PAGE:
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The Interactive Effects of Elevated CO2 and Temperature on Cotton

Paper Reviewed
Zhang, S., Fu, W., Zhang, Z., Fan, Y. and Liu, T. 2017. Effects of elevated CO2 concentration and temperature on some physiological characteristics of cotton (Gossypium hirsutum L.) leaves. Environmental and Experimental Botany 133: 108-117.

Writing as background for their work, the five member research team of Zhang et al. (2017) note that cotton (Gossypium hirsutum) is "the most important oilseed and fiber crop worldwide, and plays a critical role in the global economy," where production presently amounts to around 25 million tones. Yet, despite interest in how this important species might respond to climate change, the researchers write that "the interactive effects of long term elevated [CO2] and temperature have rarely been examined," a deficiency they intended to remedy.

Working at Northwest A&F University in Yangling, Shaanxi, China, Zhang et al. grew cotton in climate-controlled growth chambers under two different temperature (27/20°C or 34/27°C day/night) and CO2 (400 or 800 ppm) regimes. The plants were then sampled and various parameters measured to observe the impact of elevated CO2 and elevated temperature on those parameters. And what did those measurements reveal?

As reported by the Chinese scientists, at the end of the experiment (105 days after sowing), elevated temperature enhanced dry matter by 43% under ambient CO2 conditions and by 60% under elevated CO2 conditions (see Figure 1, left panel). Dry matter was also enhanced by elevated CO2 (17% under ambient temperature conditions and 31% under elevated temperatures). The highest increase in dry matter content was noted in the elevated temperature and elevated CO2 treatment, suggesting to the authors that "[CO2] enrichment could enhance the effect of rising temperature on dry matter content."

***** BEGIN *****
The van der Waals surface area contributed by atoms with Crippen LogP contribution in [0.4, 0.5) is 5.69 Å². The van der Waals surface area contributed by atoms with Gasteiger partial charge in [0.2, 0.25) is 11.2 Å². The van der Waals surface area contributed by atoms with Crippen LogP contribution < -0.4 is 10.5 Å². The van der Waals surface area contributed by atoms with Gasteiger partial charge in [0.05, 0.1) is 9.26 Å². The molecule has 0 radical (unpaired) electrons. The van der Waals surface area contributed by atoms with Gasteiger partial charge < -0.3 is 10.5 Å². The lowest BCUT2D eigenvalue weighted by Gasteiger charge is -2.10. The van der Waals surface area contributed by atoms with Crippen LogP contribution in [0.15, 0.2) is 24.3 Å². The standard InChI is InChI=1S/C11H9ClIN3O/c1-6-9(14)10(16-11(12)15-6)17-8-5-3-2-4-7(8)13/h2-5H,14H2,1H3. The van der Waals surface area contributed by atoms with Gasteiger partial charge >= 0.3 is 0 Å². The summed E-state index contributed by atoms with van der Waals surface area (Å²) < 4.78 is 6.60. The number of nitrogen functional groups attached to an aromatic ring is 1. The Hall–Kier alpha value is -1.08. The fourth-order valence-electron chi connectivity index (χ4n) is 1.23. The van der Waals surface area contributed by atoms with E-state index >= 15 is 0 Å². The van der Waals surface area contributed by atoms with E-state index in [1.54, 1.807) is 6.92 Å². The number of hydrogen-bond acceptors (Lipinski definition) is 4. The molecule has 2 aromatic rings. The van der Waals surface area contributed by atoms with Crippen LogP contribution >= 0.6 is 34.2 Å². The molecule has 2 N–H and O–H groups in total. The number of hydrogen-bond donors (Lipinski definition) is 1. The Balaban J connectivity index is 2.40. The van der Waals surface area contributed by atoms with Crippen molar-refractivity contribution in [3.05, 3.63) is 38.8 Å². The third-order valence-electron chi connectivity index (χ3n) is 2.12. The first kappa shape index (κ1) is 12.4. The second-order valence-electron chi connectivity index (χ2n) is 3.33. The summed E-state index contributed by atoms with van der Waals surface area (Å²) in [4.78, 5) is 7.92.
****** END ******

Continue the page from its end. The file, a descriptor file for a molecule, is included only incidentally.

Reporting on other parameters, Zhang et al. say that although early measurements made at 45 days after sowing revealed calculable differences, by 75 days after sowing and on through the end of their experiment they found no significant effect of elevated CO2 on leaf nitrogen or C:N ratio at either ambient or elevated temperature. Leaf soluble sugars, total starch and total foliar nonstructural carbohydrates, in contrast, all experienced marked increases from elevated CO2 under ambient and elevated temperatures. Additionally, they report that elevated CO2 tended to enhance total leaf phenolic concentrations whereas elevated temperature tended to reduce them (Figure 1, right panel). This latter finding is significant in that phenolic compounds, in the words of the authors, "play physiological and ecological roles including structural support, constitutive and induced protection and defense against herbivores, weeds and pathogens (Jones and Hartley, 1999)."

Figure 1. Impact of CO2 and temperature on the dry matter (left panel) and total phenolic concentration (right panel) of cotton plants, as determined by measurements made at 45, 75 and 105 days after sowing. Source: Zhang et al. (2017).

Jones, C.G. and Hartley, S.E. 1999. A protein competition model of phenolic allocation. Oikos 86: 27-44.

Posted 20 March 2017